TwitterGoogle+LinkedInPrintEmailShare

Oct 23, 2009 — This year’s Yeshiva University Medical Ethics Conference—organized by over 50 students in conjunction with YU’s Center for the Jewish Future and supported by the Fuld family—discussed the latest advances in detecting some 1,600 genetic diseases, coupled with perspectives of leading rabbinic authorities on the issues that have emerged.

The conference, titled “The Human Blueprint: Jewish Perspectives on Modern Genetics,” featured experts in biology, halacha [Jewish law] and groundbreaking medical research on reproductive science and endocrinology in a full day of plenaries and breakout sessions attended by over 400 students, faculty, alumni and guests.

The Oct. 18 event was organized entirely by the Student Medical Ethics Society under the guidance of Dr. Edward Reichman, associate professor of clinical emergency medicine at Albert Einstein College of Medicine and a rabbi who was ordained by Rabbi Isaac Elchanan Theological Seminary (RIETS). The students in the Medical Ethics Society receive mentoring and leadership skills from staff at the CJF.

“In Bereishit we learned that God made man from the dust of the ground but scientists have proven that every one of us has an intricate pattern of genetic information that makes us unique,” said Tali Bauman, co-president of the Medical Ethics Society with Sam Weprin. “Our obligation is to continue to understand the development of humanity through the lens of halacha.”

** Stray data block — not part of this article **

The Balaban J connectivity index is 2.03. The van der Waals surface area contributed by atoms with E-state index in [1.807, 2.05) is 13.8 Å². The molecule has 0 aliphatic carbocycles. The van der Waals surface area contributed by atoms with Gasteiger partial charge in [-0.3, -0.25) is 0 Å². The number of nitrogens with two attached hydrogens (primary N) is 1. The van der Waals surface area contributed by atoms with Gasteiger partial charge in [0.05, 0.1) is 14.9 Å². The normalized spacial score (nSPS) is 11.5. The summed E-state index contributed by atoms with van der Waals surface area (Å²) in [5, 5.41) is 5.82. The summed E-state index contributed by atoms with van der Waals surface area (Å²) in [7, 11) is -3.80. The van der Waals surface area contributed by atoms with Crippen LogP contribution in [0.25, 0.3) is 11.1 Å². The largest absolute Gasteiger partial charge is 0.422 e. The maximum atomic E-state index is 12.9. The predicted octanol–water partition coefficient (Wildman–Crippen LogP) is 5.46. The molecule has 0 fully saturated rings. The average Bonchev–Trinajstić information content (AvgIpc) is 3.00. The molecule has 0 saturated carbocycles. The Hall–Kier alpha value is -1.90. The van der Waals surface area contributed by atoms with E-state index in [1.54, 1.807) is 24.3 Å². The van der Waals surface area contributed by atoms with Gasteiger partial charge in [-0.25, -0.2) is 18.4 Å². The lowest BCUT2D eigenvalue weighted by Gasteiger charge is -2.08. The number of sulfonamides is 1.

Weprin said the society’s goal was “to put education and awareness of medical ethics issues and halacha not only into our learning but beyond the University’s walls as well.”

The conference, webcast to an audience in Israel, discussed genetic issues relating to cancer, reproduction, DNA, forensics, aging and longevity. It featured medical experts such as Dr. Harry Ostrer, professor of pediatrics, pathology and medicine and director of the Human Genetics Program at New York University School of Medicine; Dr. Susan Lobel, the founder of Metropolitan Reproductive Medicine; and Dr. Wayne A. Rosenkrans, a distinguished fellow at the Center for Biomedical Innovation at MIT.

Rabbinic authorities included Rabbi Moshe D. Tendler, the Rabbi Isaac and Bella Tendler Professor of Jewish Medical Ethics and rosh yeshiva at RIETS; Rabbi Mordechai Willig, rosh yeshiva and the Rabbi Dr. Sol Roth Professor of Talmud and Contemporary Halachah at RIETS; and Rabbi Herschel Schachter, the Nathan and Vivian Fink Distinguished Professor of Talmud at RIETS and head of its Marcos and Adina Katz Kollel.

Rabbi Kenneth Brander, The David Mitzner Dean of the CJF, explored the theological implications of our ability to perform genetic embryo screening through Preimplantation Genetic Diagnosis (PGD). He highlighted the religious mandate to proactively obliterate genetic illness while pointing out that we are God’s junior partner in the creation process.